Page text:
Read My Book: Brenda Schmidt on Grid
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Sunday, December 1, 2013
Filed under: Read My Book
The beauty of forest and lakes surrounds me. You’ll find this in the poems in Grid. My house sits on top of the rock of the Canadian Shield in Creighton, a mining town in northern Saskatchewan. I live 1000 metres away from the south wall of the tailings pond. You’ll find this in my poems as well.
Who would live that close to a tailings pond? I live here by choice. My way of life depends on a resource-based industry that mines and produces copper, zinc, gold and silver. Your way of life depends on it, too. Zinc keeps your car from corroding, your roof from leaking, your skin from burning, your baby’s bum from turning red. The 9000 pounds of copper wire in the 747 that takes you to Mexico is thanks to the environment-altering efforts of people like those who live here. I live with one of those people.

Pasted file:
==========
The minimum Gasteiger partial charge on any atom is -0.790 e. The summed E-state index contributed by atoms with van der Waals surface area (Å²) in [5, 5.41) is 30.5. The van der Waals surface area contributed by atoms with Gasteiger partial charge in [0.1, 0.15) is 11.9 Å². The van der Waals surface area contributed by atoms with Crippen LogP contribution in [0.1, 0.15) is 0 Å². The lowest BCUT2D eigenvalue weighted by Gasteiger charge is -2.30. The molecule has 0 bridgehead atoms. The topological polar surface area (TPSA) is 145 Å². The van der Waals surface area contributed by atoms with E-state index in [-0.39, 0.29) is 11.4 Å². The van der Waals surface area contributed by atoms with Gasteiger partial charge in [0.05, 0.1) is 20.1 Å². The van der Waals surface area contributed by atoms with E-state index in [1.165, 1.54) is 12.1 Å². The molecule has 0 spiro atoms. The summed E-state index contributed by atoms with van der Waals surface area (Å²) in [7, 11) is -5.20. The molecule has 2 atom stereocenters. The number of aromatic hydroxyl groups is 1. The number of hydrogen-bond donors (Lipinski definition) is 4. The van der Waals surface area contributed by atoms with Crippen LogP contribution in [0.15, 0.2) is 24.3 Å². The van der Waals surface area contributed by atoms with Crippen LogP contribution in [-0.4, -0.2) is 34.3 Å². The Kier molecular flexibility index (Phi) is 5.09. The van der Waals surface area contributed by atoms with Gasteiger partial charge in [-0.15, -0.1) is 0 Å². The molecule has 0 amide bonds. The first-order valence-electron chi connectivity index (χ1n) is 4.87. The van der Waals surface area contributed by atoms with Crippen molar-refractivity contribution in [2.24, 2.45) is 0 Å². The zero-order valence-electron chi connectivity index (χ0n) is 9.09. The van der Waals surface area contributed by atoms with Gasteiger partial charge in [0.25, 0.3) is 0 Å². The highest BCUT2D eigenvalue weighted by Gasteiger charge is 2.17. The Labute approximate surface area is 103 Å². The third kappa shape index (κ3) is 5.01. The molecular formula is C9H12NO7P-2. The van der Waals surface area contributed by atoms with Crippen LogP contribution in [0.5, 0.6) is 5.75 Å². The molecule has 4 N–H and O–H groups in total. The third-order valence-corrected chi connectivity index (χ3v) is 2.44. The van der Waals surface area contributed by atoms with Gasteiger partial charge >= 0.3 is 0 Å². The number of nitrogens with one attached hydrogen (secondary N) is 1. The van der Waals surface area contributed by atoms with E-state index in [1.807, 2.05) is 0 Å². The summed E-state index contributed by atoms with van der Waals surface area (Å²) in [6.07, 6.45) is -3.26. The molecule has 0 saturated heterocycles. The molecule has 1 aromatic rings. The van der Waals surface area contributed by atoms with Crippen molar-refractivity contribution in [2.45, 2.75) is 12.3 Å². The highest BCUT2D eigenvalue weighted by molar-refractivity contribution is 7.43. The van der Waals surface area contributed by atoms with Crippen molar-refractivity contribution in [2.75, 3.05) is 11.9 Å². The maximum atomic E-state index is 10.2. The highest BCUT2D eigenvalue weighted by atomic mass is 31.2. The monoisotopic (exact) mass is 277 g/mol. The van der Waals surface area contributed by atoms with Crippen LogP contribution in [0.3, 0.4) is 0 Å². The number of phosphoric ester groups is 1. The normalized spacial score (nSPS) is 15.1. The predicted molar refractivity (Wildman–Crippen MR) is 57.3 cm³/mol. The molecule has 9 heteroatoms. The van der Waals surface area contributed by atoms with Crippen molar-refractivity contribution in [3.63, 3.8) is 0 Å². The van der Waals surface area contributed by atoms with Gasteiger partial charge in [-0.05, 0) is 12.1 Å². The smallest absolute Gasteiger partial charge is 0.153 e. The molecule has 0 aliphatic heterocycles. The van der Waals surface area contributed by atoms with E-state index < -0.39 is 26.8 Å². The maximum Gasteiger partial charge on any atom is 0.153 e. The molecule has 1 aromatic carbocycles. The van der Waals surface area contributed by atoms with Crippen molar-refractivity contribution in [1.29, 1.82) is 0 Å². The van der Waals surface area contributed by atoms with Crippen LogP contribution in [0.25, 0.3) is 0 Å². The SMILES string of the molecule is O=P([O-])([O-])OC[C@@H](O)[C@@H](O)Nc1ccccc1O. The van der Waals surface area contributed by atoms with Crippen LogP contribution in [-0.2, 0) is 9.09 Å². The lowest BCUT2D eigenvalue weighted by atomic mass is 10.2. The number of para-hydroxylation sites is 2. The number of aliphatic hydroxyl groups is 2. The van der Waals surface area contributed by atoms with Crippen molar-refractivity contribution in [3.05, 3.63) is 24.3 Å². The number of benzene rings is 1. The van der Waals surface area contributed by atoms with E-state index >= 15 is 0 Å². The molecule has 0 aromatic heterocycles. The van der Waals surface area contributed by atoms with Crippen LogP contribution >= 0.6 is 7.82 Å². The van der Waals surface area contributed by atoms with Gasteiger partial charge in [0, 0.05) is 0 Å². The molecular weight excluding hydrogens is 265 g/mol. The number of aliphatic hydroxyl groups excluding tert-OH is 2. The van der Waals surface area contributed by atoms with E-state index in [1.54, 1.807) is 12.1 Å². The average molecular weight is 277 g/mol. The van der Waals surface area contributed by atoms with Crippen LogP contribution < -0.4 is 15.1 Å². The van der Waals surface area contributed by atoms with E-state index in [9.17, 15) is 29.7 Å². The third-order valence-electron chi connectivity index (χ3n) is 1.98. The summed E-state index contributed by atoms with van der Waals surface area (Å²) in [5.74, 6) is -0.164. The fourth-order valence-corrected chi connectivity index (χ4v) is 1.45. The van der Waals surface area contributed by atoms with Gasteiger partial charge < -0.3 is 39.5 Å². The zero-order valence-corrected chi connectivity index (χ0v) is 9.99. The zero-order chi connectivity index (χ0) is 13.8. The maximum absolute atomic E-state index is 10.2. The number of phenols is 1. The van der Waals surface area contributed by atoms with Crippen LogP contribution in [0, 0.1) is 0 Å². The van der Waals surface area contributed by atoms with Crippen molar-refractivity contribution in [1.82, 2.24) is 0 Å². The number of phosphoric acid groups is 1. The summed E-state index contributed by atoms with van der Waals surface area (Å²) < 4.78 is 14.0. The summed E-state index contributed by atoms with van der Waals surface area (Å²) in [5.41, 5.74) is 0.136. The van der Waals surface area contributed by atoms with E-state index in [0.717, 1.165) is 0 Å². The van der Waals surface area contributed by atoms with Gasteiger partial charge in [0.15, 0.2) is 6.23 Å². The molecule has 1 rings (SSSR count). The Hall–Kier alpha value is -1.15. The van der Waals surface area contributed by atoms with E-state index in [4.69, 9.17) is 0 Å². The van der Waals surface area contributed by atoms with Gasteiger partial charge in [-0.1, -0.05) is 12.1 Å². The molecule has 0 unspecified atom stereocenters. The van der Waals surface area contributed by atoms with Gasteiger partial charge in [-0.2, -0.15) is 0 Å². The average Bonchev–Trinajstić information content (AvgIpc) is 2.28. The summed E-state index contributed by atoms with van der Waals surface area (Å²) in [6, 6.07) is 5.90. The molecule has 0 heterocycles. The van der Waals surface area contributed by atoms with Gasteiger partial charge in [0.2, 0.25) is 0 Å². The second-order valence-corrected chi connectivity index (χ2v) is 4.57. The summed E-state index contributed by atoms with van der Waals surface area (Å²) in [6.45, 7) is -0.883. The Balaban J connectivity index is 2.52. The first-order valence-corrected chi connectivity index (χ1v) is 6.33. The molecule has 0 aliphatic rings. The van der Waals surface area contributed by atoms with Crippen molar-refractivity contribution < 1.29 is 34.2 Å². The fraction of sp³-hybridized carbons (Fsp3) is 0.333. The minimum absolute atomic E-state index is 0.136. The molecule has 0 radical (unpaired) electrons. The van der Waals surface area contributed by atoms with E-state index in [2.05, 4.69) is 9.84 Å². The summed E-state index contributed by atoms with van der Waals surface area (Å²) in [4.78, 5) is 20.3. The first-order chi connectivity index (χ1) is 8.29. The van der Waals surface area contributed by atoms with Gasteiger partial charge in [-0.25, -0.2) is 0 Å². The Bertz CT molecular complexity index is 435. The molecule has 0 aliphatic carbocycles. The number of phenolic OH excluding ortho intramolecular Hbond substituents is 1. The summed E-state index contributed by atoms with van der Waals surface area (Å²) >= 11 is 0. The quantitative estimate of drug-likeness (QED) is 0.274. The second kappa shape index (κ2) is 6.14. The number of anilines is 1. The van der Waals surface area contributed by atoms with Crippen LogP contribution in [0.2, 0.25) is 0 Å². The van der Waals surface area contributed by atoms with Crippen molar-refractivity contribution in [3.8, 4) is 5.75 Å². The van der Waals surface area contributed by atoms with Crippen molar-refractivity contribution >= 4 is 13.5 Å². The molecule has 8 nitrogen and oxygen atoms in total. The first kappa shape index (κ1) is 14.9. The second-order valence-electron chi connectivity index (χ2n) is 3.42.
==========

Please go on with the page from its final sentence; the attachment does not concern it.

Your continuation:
A former nurse, I’m a long-time naturalist and birdwatcher. So is my partner, Harvey. We travel down the roads in our rust-free, fuel-efficient car, burning fuel nonetheless, and use a GPS to mark the locations of warblers. The observations reported by birdwatchers like us are studied by scientists. I note a newly logged-out area in my notebook. I look at the paper. I look at the place where the trees used to be.
Like you, I am both participant and witness. I am part of the problem and perhaps part of the hope for solutions. I feel it’s my responsibility to look closely at everything and document the experience.
I remember one afternoon we had stopped in the city to pick up some lunch at the deli. I was waiting in the car. I watched people texting as they headed into the store and wondered, like I often do, about what it means to be rural in an increasingly urban, high-tech society. Then the sky darkened. Someone was fighting with the coin-slot on a shopping cart when it began to hail. Was that you? Well I want you to know I saw your struggle. You’re part of a bigger story. And you’re now on page 17 of Grid.